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The Interview: Mini-Gap Filler # 7.5 :: Birthdays

Title: The Interview: Mini-Gap Filler # 7.5 :: Birthdays


I wouldn't get my hopes up about this one, lol. It'll undoubtedly be quite short, but seeing as it's Paul's birthday today, and you all know that Liz would never forget her old woman (her words, not mine) of a "brother"'s birthday, something needed to be written for the occassion.

A proper Gap Filler shall be posted in the next few days, but in the meantime, here's one to mark Paul's 67th birthday!





1948

"Muuuummmmyyyyyyy, Liz ate what was left of my birthday cake! You said I could have it after dinner," Paul had run wailin' into the back garden where our Mum had been busy weedin' one of the flower beds. At the sight of my older brother who'd come barrelin' outside, face red with anger, and tears runnin' freely down his face, she'd sat back on her heels.

Doin' me best to be as inconspicious as it was possible to be at the grand age of five, I'd hovered close to the door, but not comin' out. I'd made a business of lickin' the last bit of chocolate icing that'd currently been coverin' me fingers, tryin' to get rid of the evidence.

I'd watched our Mum push herself to her feet, brown hair glistenin' just so in the warm sunshine, as she'd laid a hand on my brother's shoulder. The snitch.

"What's this?" I'd heard her ask him, usin' the back of her old nurse's apron to wipe his shirt. I'd crinkled me nose at big as I'd seen the stream of snot which'd connected the end of Paul's nose and her apron.

"Liz ate my cake!" He'd wailed angrily, and at the sound of my name, I'd ducked out of sight.

I could only think that my Mum really did have eyes in the back of her head -- well as the top and side of it, to have called out, "Liz stop hiding by the door and come outside so I can look at you," and from where I'd been peekin' through the door, I'd seen her starin' pointedly at the door. Maybe if I was really quiet and managed to tiptoe to -- "Right now, Liz!" she'd called it and less than three seconds later I'd wrapped my wee hand 'round the door knob and headed outside.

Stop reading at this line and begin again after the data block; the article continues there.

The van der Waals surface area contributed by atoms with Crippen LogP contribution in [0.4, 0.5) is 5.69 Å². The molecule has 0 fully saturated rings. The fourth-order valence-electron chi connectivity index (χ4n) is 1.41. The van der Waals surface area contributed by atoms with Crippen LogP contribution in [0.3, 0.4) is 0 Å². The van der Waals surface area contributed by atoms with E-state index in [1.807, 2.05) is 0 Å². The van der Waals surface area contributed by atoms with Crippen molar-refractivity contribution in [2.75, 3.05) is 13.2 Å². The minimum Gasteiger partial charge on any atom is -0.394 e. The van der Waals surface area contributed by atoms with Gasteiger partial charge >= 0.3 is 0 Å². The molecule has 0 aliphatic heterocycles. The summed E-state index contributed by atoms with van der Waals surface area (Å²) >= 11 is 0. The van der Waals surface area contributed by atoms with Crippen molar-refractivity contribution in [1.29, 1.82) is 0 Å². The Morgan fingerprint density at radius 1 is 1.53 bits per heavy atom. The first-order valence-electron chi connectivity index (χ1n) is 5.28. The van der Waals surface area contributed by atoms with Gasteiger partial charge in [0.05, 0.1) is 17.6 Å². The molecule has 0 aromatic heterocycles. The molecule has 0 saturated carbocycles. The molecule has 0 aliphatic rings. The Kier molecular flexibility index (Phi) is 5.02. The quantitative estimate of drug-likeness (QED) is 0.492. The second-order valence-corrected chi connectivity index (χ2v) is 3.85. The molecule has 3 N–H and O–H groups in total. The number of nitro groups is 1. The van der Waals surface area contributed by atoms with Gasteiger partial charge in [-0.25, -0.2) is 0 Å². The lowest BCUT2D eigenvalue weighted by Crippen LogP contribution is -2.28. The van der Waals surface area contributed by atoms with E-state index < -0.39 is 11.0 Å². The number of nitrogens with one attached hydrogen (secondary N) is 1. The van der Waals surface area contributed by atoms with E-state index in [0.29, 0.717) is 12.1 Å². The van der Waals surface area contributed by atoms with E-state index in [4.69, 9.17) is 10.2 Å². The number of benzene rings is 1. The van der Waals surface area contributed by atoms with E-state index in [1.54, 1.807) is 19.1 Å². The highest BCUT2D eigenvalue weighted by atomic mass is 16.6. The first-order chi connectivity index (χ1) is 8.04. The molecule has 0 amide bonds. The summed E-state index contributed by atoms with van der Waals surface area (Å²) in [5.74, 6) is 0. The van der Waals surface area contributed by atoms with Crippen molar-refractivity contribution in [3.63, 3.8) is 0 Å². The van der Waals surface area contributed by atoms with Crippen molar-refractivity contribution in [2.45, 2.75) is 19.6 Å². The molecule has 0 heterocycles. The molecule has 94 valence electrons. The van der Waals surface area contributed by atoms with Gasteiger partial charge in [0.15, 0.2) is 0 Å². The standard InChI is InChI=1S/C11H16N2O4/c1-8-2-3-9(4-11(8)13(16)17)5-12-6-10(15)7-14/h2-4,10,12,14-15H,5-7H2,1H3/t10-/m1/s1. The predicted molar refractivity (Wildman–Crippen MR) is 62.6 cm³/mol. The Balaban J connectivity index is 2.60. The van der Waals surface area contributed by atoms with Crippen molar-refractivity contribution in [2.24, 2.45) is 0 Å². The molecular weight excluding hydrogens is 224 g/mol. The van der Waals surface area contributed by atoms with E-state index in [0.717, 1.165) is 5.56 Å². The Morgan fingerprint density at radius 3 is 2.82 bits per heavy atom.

I'd done me best to look angelic as could be in my flower-print dress with a wide collar as I'd approached my Mummy and red-faced brother. He'd wiped the back of his nose with the new button up Mummy'd bought for his birthday.

"Mary Elizabeth," she'd started, callin' me both of my names, which even at five years old, I'd known was bad news, "did you eat the last piece of your brother's birthday cake?"

I'd shaken my head quickly, hidin' me grubby mit behind me. "No, mummy."

She'd taken one look at me before askin', "Are you sure?"

I'd nodded emphatically, my short brown hair movin' up and down with each movement of me head.

"Go back inside, Liz, and wash your face. You've icin' all over it. There'll be no dinner for you tonight!"

I'd been to stricken to say anything, so I'd turned and was about to go back inside when I'd heard Paul's runnin' footsteps comin' up behind me. When he'd reached me, movin' past me to go inside, I'd wiped a bit of the icin' I hadn't known was on my cheek and had offered the finger to him, thinkin' he'd been raisin' all that fuss over the icin'.

"You want some icin', Paulie?" I'd asked as I'd made me peace offerin'. He'd taken one look at me, nose red and angry and 'fore I'd known it, he'd kicked me in the leg. "Oww!!!!!!!!!!!" I'd cried, eyes immediately wellin' with tears as I'd heard him yell, "No, I don't want any icing!"

Next thing I'd known, our Mummy had come runnin' up the stairs, grabbed us both by the ears and pulled us inside, both wailin' and caterwaulin' at the firm grasp. "Both of you upstairs! There'll be no dinner for either of you! Upstairs now!"

Me brother had pushed past me angrily as he'd run upstairs and I'd followed suit when she'd given me one of those "Mummy looks" that were enough to put the fear of God in yas and I'd headed upstairs. Just as she'd said, there'd been no dinner for either of us, even after Mike had run upstairs, complain' of his stomach hurtin' from the extra servin' of stew he'd eaten.

When it'd come times to put us to bed, I'd waited until Mummy and Dad had stopped by my wee little room to tuck me in. "Good night, Lizzy," Mummy had called over her shoulder as she'd closed the door behind her, and a minute later, I'd reached into the little box I'd hid under me bed where I'd hid what I'd considered to be my little pieces of treasure. In the darkness, I'd wrapped me fingers 'round the candy bar I'd bought with the shiny coin my Dad had given me for helpin' him tidy up the parlor earlier in the week, and tryin' to be as quiet as possible, I'd left me room as quickly as my little legs could handle.

I'd pushed the door to Paulie and Mike's room in, and had entered it quietly. "Liz, what are you doin' here?!" I'd heard Paul whisper loudly at me, his little face pale in the moonlight comin' through.

I'd rushed towards him and had then bounced on his bed with a giggle, "I brough ye a present, Paulie," I'd said leanin' towards him with a conspirin' smile.

His eyebrows had perked up with interest, and he'd sat up on his bed. "What'd you bring me?"

"A chocolate bar!" I'd giggled and tossed it to him. His eyes had gone wide as could be.